Researchers at the University of Bath, UK, interviewed 281 male and female undergraduates and got half to imagine a physically unattractive version of themselves they feared they might turn into.
They then asked this group to either imagine a scenario in which they dramatically failed to keep to a fitness programme or one in which they dramatically succeeded.
The researchers found that those who had been asked to think about a dramatic failure to keep to the programme were motivated to keep on training because they were fearful of not looking good.
Those who were asked to imagine they were succeeding in getting fit became less motivated to continue at the gym because they no longer had this fear of not looking good.
The findings reveal why marketing works or doesn’t work for some products like gyms to get a better body or cosmetics to reduce wrinkles. The study shows that fear of failure motivates people more than gaining some success, which demotivates them. This fear of failure is particularly strong when people feel they can already see signs of the feared self they are striving to avoid.
“How consumers see themselves in the future has a strong effect on how motivated they are to keep using a product or service,” said Professor Brett Martin, of the University of Bath’s School of Management, who carried out the study with Dr Rana Sobh of Qatar University.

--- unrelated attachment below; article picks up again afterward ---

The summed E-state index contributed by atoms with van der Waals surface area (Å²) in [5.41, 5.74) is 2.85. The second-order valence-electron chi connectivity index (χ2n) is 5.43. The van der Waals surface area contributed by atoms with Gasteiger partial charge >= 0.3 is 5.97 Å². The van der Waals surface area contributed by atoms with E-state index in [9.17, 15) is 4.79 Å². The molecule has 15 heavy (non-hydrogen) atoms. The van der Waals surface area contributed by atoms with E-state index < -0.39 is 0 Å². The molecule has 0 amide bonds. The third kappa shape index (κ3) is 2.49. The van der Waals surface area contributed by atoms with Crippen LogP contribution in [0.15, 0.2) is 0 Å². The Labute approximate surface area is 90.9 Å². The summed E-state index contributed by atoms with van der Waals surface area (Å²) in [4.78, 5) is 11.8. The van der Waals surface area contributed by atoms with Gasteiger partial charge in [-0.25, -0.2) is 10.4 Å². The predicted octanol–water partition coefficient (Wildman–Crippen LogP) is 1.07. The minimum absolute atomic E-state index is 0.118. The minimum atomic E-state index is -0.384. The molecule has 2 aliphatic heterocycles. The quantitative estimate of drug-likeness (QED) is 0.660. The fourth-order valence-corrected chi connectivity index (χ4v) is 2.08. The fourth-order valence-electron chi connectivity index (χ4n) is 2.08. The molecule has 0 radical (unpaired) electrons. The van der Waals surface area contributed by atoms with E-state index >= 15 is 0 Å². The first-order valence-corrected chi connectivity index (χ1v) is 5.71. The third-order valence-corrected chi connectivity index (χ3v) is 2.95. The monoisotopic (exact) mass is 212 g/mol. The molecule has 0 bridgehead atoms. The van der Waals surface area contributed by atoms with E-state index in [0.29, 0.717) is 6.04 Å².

“When people dwell on a negative future, fear motivates them, yet as they move away from their feared state – a flabby body, or a wrinkled skin – they become less motivated.
“At that point, marketers should take advantage of another insight of our study - that of motivating people with a more positive outlook.”
Professor Martin found that among those who were asked to think positively about their bodies – the other half of the 281 surveyed - being successful in keeping to the fitness programme made them even keener to keep going to the gym. Failing to keep to the programme demotivated them.
“Once someone moves away from their “feared self” – in this case an unattractive body - because they are successful in the gym, they lose motivation, so highlighting thoughts of being unattractive is unlikely to work,” said Professor Martin, part of the School’s Marketing Group.
“But at that point, as they become more positive in their outlook, good marketing will build on this and suggest they can do even better. That type of motivation works for those with a positive outlook.
“However marketers should also be aware that those who are thinking positively will become discouraged if they don’t see success.”
Professor Martin and Dr Sobh have devised performance measures to ensure marketers achieve the optimal balance in their communications with consumers and keep them motivated.
The 281 undergraduates were in surveyed in Bath and 62 per cent were gym users.
Professor Martin and Dr Sobh found that 85 per cent of those who wanted to avoid a feared unattractive self responded to a scenario where they were failing in the gym by wanting to press on, compared with 65 per cent who were succeeding in the gym who were motivated to continue.